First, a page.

BC Left Without Information and Privacy Commissioner

MLAs’ deadlock, government failure to make interim appointment leaves rights at risk, advocate says.

By Andrew MacLeod 18 Mar 2017 |

Andrew MacLeod is The Tyee's Legislative Bureau Chief in Victoria and the author of A Better Place on Earth: The Search for Fairness in Super Unequal British Columbia (Harbour Publishing, 2015). Find him on Twitter or reach him here.

British Columbia has had no information and privacy commissioner since Monday when the acting commissioner’s appointment expired.

“Obviously we’re concerned,” said Vincent Gogolek, the executive director of the Freedom of Information and Privacy Association advocacy group. “Hopefully the government will act quickly and make sure the office continues to function.”

The commissioner’s roles include settling disputes when people seek information from public bodies under the Freedom of Information and Protection of Privacy Act.

Gogolek said that with the vacancy, if the government is withholding a record someone has requested and is entitled to receive, “There’s nobody there to order them to hand it over.”

A special committee of the legislature has been seeking a new commissioner after Elizabeth Denham resigned a year ago to take a similar role in England.

On Thursday that committee reported that it had failed to come to a unanimous agreement on a new commissioner, and recommended that a new committee be appointed following the May 9 election.

The report, signed by chair Sam Sullivan, also said the committee would like to thank “Drew McArthur for his continuing service as Acting Information and Privacy Commissioner during this time of transition, ensuring strong leadership and continuity for the Office of the Information and Privacy Commissioner.”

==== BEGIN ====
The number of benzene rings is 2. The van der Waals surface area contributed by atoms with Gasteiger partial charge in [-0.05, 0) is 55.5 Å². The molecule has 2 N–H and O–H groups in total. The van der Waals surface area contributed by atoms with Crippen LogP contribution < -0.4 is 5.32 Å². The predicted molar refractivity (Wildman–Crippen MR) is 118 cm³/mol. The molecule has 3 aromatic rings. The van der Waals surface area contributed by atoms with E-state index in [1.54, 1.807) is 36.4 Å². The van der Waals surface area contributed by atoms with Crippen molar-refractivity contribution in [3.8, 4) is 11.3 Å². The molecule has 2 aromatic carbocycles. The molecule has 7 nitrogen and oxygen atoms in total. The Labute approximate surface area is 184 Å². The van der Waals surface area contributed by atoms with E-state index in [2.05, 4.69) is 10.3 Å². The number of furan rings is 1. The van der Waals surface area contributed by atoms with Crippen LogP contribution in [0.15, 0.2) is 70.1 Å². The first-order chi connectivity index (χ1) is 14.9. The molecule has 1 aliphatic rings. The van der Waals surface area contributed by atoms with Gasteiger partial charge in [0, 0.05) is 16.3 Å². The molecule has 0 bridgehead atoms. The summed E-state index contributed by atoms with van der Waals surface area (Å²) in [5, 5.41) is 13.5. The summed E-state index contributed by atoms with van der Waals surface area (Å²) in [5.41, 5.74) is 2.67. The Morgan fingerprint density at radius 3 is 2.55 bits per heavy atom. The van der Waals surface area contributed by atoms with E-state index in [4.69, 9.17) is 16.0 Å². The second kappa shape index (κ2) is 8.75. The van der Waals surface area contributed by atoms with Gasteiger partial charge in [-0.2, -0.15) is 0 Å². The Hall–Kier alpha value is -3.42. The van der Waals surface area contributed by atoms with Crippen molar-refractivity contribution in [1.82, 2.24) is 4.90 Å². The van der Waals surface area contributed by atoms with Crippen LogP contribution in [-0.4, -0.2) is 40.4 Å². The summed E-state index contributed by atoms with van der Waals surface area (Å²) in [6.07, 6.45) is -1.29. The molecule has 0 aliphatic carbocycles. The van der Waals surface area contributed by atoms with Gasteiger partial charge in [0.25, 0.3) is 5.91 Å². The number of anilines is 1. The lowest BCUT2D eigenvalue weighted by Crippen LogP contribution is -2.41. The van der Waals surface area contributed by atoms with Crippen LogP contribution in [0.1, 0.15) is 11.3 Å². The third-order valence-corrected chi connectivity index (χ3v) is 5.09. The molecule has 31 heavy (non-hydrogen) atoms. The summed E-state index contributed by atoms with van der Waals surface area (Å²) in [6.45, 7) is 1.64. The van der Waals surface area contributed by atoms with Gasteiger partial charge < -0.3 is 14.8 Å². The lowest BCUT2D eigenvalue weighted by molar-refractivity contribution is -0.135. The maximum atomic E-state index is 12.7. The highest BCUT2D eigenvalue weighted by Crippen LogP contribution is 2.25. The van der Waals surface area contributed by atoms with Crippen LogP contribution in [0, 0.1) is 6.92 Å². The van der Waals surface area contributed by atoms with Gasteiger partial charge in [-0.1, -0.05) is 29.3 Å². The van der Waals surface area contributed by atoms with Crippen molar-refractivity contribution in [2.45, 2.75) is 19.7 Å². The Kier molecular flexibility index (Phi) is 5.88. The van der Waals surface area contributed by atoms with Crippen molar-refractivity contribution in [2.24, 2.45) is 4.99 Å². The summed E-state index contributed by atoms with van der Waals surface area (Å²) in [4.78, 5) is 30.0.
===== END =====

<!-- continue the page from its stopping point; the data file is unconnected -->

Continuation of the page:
But by the time the committee reported, McArthur’s term had already legally expired.

Under Section 39 of the Freedom of Information and Protection of Privacy Act, appointments of acting commissioners automatically end after the legislature has sat for 20 days.

McArthur had been appointed by cabinet through an order in council signed on June 29, 2016. Last Monday was the 20th day the legislature has sat since the appointment.

“Your calculations are correct,” a spokesperson for the commissioner’s office wrote in an email responding to questions from The Tyee. “It’s our understanding that Acting Commissioner’s term expired on Monday, March 13... As to when a new Acting Commissioner will be appointed, as s. 39 notes, that is the responsibility of the Lieutenant Governor and Council.”

The spokesperson said the work of the office had not stopped and they expected McArthur to be reappointed via an order in council that would be effective Friday, March 17.

When The Tyee asked Sullivan Wednesday about the committee’s work, he said there was “no real deadline” and that it would “never happen” that the province would be without a commissioner.

Gogolek said the government needs to appoint an acting commissioner quickly. “In the meantime the rights of British Columbians are going to be affected,” he said.

*Update, March 20: The OIC reappointing McArthur as acting commissioner is now available.  [Tyee]

Read more: BC Politics

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